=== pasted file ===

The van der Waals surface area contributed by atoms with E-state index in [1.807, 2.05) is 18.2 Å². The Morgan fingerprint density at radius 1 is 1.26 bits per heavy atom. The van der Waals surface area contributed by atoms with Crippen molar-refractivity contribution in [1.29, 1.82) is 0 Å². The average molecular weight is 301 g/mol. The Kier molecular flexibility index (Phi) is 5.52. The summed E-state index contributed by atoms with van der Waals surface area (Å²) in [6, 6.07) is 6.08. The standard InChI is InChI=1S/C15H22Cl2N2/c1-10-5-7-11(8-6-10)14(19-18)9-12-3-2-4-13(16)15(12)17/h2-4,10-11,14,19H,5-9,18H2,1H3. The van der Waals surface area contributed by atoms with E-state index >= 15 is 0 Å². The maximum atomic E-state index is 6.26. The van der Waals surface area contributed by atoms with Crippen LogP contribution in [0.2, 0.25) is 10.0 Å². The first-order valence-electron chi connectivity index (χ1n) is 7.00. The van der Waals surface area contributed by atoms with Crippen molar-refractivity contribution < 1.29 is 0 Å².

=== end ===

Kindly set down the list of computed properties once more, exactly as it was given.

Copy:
The van der Waals surface area contributed by atoms with E-state index in [1.807, 2.05) is 18.2 Å². The Morgan fingerprint density at radius 1 is 1.26 bits per heavy atom. The van der Waals surface area contributed by atoms with Crippen molar-refractivity contribution in [1.29, 1.82) is 0 Å². The average molecular weight is 301 g/mol. The Kier molecular flexibility index (Phi) is 5.52. The summed E-state index contributed by atoms with van der Waals surface area (Å²) in [6, 6.07) is 6.08. The standard InChI is InChI=1S/C15H22Cl2N2/c1-10-5-7-11(8-6-10)14(19-18)9-12-3-2-4-13(16)15(12)17/h2-4,10-11,14,19H,5-9,18H2,1H3. The van der Waals surface area contributed by atoms with E-state index >= 15 is 0 Å². The maximum atomic E-state index is 6.26. The van der Waals surface area contributed by atoms with Crippen LogP contribution in [0.2, 0.25) is 10.0 Å². The first-order valence-electron chi connectivity index (χ1n) is 7.00. The van der Waals surface area contributed by atoms with Crippen molar-refractivity contribution < 1.29 is 0 Å².